Baskerville notes the similarity to communist party discipline.
Accusations of sexual harassment are not usually tried in court. Instead, organizations such as schools and corporations are held legally liable for failure to act on female complaints. This forces them to assume the role of feminist policemen. Incentives dictate acting to minimize their own liability, not handling accusations fairly. “Universities tend to prefer the least expensive path to resolution of sexual harassment cases,” writes one dissident feminist, “and this often means settling out of court, usually by paying off the complainant, regardless of the merits of the charge.” Private companies best protect themselves through termination of the person accused.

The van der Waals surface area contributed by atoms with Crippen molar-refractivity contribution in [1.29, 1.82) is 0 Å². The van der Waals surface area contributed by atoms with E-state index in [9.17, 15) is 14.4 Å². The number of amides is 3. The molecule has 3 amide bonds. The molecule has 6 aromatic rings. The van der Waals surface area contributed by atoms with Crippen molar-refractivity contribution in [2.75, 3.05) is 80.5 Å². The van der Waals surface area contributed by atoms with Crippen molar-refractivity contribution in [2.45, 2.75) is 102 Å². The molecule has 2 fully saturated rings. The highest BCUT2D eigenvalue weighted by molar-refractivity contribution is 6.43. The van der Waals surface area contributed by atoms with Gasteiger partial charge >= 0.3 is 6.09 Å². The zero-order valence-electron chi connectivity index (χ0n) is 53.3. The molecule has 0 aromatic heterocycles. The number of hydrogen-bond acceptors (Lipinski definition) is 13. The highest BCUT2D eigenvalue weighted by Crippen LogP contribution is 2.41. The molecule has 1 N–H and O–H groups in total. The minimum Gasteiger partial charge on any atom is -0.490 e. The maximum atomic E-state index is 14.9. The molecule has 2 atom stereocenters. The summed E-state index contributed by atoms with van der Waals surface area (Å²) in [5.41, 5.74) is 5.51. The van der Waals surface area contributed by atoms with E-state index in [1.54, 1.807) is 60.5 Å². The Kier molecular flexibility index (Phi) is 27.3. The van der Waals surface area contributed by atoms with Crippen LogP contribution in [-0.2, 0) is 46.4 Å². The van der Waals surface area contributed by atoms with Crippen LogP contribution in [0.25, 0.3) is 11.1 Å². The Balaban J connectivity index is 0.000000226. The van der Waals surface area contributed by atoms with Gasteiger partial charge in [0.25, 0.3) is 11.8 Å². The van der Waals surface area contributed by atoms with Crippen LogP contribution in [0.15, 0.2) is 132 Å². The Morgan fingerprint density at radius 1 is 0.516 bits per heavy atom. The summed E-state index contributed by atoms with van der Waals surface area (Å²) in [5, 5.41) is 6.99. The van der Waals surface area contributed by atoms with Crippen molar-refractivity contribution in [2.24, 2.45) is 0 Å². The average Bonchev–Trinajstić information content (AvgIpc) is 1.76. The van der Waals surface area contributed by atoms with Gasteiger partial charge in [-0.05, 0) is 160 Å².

The theory behind the sexual harassment movement is that men’s natural attraction to women is in reality an exercise of power over them. On this view, the teenage boy screwing up his courage to speak to the girl he has his first crush on is “really” exerting power over her. Here as elsewhere, however, feminists are inconsistent when it suits them. Common sense suggests that women’s newfound ability to destroy men’s careers by filing false or frivolous complaints of “harassment” against them is a dangerous form of arbitrary power, but feminists never recognize it as such: for them, only men ever have power—just as, according to the same way of thinking, only Whites can be racist. Yet at the same time they insist that female bosses be able to accuse male subordinates of something called “contrapower harassment.”